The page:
As the National Museum of Funeral History shows us, funerals have evolved over time to reflect the current zeitgeist. Planning a funeral today involves a lot of the same customs that have been around since ancient times, but new trends and technology have made funeral planning much more sophisticated than ever before.
What characterizes our current period of funeral planning? Future visitors to the funeral museum will reflect on our generation’s proclivities for personalized, eco-friendly, tech savvy, and hyper-connected options. Here are ten new trends in funeral planning that are continuing to increase in popularity:
1. Preplanning funeral services. Baby Boomers are now reaching retirement age and planning for their retirement years and beyond. They are not only thinking about their finances, but also about their final wishes, end-of-life care, and legacy to future generations. Funeral preplanning has gained popularity because it gives individuals control over services and costs, as well as peace of mind that their final plans are set.
2. Rising number of cremations and scatterings. The Cremation Association of North America (CANA) estimates that by 2025 the majority of people across North America will choose cremation over burial for end-of-life services. Cremation is gaining popularity for a number of reasons, including: low costs, limited space in cemeteries, greener alternatives to burial, and flexible options for final disposition.
3. “Life celebration” funerals and memorial services. Funerals used to be somber affairs, but nowadays they are teeming with life and positivity. Today’s funerals are highly personalized – with videos, memorabilia, special clothing and music, and quirky themes – to celebrate the uniqueness of an individual’s life. They now often include symbolic and memorable events for guests – dove releases, balloon releases, or a fireworks show.
4. Eco-friendly funeral options. As we have become more aware about our impact on the environment, more people now desire green alternatives and sustainable options to traditional products and services. In the funeral industry, this has translated to more cremations, as well as eco-friendly funeral options, including biodegradable caskets and space-saving burial techniques.
5. Online memorials and social media. The Internet and social media have made planning a funeral and remembering a lost loved one easier and more accessible. Obituaries and memorials are displayed online and shared through Facebook, Twitter, and other social sites. Visitors to these memorials can leave remembrances, light candles, and donate to charity through these pages.
6. Livestreaming the funeral or memorial service. YouTube, FaceTime, Skype, Google Hangouts, and other video services have made it easier than ever to watch things in real time. More people are livestreaming not only weddings and births, but funerals as well. Often combined with online memorials, funeral livestreams make it possible for faraway friends and family members to participate in the celebrating their loved ones.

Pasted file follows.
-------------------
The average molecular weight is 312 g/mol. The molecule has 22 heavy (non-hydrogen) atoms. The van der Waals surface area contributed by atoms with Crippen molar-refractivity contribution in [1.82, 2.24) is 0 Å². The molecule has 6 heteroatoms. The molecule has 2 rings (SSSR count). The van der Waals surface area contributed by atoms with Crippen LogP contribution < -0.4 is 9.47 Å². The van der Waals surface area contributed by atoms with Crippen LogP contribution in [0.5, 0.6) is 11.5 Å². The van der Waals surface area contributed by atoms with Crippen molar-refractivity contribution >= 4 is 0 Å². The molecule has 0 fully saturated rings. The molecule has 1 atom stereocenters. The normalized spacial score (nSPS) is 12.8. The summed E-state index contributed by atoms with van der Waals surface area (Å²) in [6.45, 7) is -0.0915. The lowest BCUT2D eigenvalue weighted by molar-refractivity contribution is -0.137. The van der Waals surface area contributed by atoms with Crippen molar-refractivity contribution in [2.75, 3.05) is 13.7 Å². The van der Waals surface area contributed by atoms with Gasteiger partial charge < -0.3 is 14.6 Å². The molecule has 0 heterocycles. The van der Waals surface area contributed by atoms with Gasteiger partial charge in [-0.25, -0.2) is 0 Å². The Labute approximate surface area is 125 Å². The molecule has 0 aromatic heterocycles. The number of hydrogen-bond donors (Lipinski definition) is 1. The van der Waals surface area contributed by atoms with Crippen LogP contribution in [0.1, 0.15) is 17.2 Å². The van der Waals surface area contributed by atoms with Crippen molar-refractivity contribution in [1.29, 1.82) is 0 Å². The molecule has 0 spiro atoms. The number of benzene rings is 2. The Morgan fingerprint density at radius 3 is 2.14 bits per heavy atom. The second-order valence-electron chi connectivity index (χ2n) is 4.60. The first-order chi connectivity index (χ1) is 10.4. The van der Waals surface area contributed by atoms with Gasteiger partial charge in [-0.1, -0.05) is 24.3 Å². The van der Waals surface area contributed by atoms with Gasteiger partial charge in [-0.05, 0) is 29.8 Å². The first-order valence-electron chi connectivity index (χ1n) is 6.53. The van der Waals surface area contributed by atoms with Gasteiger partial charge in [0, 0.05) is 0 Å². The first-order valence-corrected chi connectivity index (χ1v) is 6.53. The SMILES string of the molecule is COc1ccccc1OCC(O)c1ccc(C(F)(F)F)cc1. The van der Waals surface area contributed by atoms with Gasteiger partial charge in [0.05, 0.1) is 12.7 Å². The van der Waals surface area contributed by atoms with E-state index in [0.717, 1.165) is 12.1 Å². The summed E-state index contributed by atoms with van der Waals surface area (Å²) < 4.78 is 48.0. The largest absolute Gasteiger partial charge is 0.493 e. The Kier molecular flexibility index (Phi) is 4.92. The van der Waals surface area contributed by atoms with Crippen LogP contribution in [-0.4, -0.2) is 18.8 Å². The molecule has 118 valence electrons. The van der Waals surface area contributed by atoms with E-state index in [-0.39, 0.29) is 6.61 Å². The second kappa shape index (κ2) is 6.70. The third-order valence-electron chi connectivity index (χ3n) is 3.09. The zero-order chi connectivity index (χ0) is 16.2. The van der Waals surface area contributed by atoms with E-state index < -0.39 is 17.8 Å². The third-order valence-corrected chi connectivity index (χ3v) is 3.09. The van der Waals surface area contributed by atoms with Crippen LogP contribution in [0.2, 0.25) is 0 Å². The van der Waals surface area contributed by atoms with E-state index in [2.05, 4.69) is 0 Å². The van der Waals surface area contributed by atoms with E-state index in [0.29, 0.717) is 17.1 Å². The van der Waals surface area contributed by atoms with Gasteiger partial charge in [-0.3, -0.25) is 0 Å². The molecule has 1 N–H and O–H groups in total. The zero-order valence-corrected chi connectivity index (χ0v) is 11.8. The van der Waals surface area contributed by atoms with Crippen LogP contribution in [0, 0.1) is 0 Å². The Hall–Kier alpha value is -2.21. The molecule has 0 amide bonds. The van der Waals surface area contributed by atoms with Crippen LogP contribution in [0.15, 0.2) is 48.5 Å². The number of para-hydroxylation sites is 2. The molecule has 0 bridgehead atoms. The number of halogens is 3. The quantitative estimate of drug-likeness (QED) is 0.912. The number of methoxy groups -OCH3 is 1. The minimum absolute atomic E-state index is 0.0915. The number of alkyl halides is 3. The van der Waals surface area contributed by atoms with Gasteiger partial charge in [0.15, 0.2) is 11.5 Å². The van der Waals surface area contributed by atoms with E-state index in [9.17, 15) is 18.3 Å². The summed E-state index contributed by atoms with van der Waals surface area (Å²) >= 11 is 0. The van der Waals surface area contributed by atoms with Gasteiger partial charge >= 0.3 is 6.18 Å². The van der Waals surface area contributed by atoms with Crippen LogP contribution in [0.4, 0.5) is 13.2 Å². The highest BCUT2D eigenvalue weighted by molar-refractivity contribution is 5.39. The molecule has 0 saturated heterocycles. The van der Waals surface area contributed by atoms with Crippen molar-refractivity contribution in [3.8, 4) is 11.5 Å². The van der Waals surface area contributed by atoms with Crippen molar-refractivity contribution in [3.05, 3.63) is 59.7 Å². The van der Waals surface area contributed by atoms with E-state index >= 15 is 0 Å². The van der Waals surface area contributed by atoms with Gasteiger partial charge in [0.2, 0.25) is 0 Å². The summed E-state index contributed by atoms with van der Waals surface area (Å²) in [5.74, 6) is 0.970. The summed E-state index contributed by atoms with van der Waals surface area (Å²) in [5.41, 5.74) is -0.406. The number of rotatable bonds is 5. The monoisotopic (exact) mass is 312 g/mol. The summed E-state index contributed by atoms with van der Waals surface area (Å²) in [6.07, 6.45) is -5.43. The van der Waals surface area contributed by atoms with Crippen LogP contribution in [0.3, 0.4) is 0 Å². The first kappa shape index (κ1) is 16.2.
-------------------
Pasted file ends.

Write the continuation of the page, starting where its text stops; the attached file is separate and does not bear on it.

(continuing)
7. Crowdfunding and donations. While flowers and condolences have maintained their popularity, more families are requesting donations to charity, or help with paying for the funeral expenses, through crowdfunding websites and social media. Instead of funerals being a financial hardship on families, they have become opportunities for the community to rally and make a positive impact.
8. Community memorial gardens. The spooky cemeteries of yore have made way for modern memorial grounds that offer comfort, and in some cases luxury, to families. New memorial homes feature beautiful landscaping and community areas where families can pay their respects. Some even have a café or stunning views of the surrounding area.
9. Nontraditional final resting places. As burials are costly, and many funeral homes are running out of space, many people are now searching for new alternatives to in-ground burials. Funeral homes now offer community mausoleums and columbaria (structures that hold many cremation urns), scattering gardens for cremated ashes. Some funeral homes offer memorial plaques for families who have chosen to scatter ashes outside the memorial grounds.Some families opt for burials at sea or innovative urns – or even turning cremated ashes into diamonds.
10. Online grief support. Grief is an intense personal experience, but now a number of support channels are available to grieving families. Many funeral homes offer in-person grief counseling, and some now offer online support. Sympathy and grief support dinner clubs are now trending and offer people a new way to connect with others who are grieving.